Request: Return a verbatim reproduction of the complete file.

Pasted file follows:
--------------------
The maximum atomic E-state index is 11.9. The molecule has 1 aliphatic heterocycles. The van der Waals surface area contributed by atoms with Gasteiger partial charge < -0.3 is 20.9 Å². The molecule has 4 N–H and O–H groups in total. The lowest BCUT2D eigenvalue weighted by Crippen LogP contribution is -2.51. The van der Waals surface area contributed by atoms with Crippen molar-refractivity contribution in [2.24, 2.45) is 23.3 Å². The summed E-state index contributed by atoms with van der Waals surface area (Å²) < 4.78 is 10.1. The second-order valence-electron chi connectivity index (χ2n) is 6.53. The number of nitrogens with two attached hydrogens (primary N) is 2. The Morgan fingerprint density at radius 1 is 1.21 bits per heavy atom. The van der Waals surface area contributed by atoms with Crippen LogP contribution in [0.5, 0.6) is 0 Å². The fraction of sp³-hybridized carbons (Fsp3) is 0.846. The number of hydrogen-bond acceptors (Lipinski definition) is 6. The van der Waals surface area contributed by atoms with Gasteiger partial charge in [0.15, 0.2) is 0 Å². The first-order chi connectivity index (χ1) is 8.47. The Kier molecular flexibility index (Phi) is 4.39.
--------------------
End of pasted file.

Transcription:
The maximum atomic E-state index is 11.9. The molecule has 1 aliphatic heterocycles. The van der Waals surface area contributed by atoms with Gasteiger partial charge < -0.3 is 20.9 Å². The molecule has 4 N–H and O–H groups in total. The lowest BCUT2D eigenvalue weighted by Crippen LogP contribution is -2.51. The van der Waals surface area contributed by atoms with Crippen molar-refractivity contribution in [2.24, 2.45) is 23.3 Å². The summed E-state index contributed by atoms with van der Waals surface area (Å²) < 4.78 is 10.1. The second-order valence-electron chi connectivity index (χ2n) is 6.53. The number of nitrogens with two attached hydrogens (primary N) is 2. The Morgan fingerprint density at radius 1 is 1.21 bits per heavy atom. The van der Waals surface area contributed by atoms with Crippen LogP contribution in [0.5, 0.6) is 0 Å². The fraction of sp³-hybridized carbons (Fsp3) is 0.846. The number of hydrogen-bond acceptors (Lipinski definition) is 6. The van der Waals surface area contributed by atoms with Gasteiger partial charge in [0.15, 0.2) is 0 Å². The first-order chi connectivity index (χ1) is 8.47. The Kier molecular flexibility index (Phi) is 4.39.